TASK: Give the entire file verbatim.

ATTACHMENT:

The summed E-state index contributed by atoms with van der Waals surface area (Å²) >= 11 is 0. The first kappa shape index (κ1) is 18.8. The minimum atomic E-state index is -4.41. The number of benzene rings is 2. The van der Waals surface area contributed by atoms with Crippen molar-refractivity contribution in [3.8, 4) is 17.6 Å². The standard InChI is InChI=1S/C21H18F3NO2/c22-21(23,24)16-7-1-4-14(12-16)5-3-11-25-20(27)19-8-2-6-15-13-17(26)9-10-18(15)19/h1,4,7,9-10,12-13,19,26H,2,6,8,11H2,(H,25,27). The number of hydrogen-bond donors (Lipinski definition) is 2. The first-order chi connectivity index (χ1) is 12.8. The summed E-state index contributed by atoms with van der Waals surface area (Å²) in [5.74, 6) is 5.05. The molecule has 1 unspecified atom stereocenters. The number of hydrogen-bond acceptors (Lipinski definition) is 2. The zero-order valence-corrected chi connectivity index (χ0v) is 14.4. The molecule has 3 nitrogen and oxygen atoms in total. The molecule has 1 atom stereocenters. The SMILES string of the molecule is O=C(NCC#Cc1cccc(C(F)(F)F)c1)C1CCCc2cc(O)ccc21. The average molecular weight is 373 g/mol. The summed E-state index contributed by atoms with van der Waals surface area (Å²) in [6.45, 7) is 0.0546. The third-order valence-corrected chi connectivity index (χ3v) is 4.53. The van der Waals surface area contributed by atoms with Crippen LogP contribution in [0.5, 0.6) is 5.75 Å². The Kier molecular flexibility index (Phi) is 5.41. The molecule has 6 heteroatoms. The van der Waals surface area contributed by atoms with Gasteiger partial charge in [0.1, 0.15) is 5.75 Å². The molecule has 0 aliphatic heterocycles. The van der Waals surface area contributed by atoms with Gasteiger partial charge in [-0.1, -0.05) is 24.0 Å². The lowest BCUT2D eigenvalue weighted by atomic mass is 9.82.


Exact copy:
The summed E-state index contributed by atoms with van der Waals surface area (Å²) >= 11 is 0. The first kappa shape index (κ1) is 18.8. The minimum atomic E-state index is -4.41. The number of benzene rings is 2. The van der Waals surface area contributed by atoms with Crippen molar-refractivity contribution in [3.8, 4) is 17.6 Å². The standard InChI is InChI=1S/C21H18F3NO2/c22-21(23,24)16-7-1-4-14(12-16)5-3-11-25-20(27)19-8-2-6-15-13-17(26)9-10-18(15)19/h1,4,7,9-10,12-13,19,26H,2,6,8,11H2,(H,25,27). The number of hydrogen-bond donors (Lipinski definition) is 2. The first-order chi connectivity index (χ1) is 12.8. The summed E-state index contributed by atoms with van der Waals surface area (Å²) in [5.74, 6) is 5.05. The molecule has 1 unspecified atom stereocenters. The number of hydrogen-bond acceptors (Lipinski definition) is 2. The zero-order valence-corrected chi connectivity index (χ0v) is 14.4. The molecule has 3 nitrogen and oxygen atoms in total. The molecule has 1 atom stereocenters. The SMILES string of the molecule is O=C(NCC#Cc1cccc(C(F)(F)F)c1)C1CCCc2cc(O)ccc21. The average molecular weight is 373 g/mol. The summed E-state index contributed by atoms with van der Waals surface area (Å²) in [6.45, 7) is 0.0546. The third-order valence-corrected chi connectivity index (χ3v) is 4.53. The van der Waals surface area contributed by atoms with Crippen LogP contribution in [0.5, 0.6) is 5.75 Å². The Kier molecular flexibility index (Phi) is 5.41. The molecule has 6 heteroatoms. The van der Waals surface area contributed by atoms with Gasteiger partial charge in [0.1, 0.15) is 5.75 Å². The molecule has 0 aliphatic heterocycles. The van der Waals surface area contributed by atoms with Gasteiger partial charge in [-0.1, -0.05) is 24.0 Å². The lowest BCUT2D eigenvalue weighted by atomic mass is 9.82.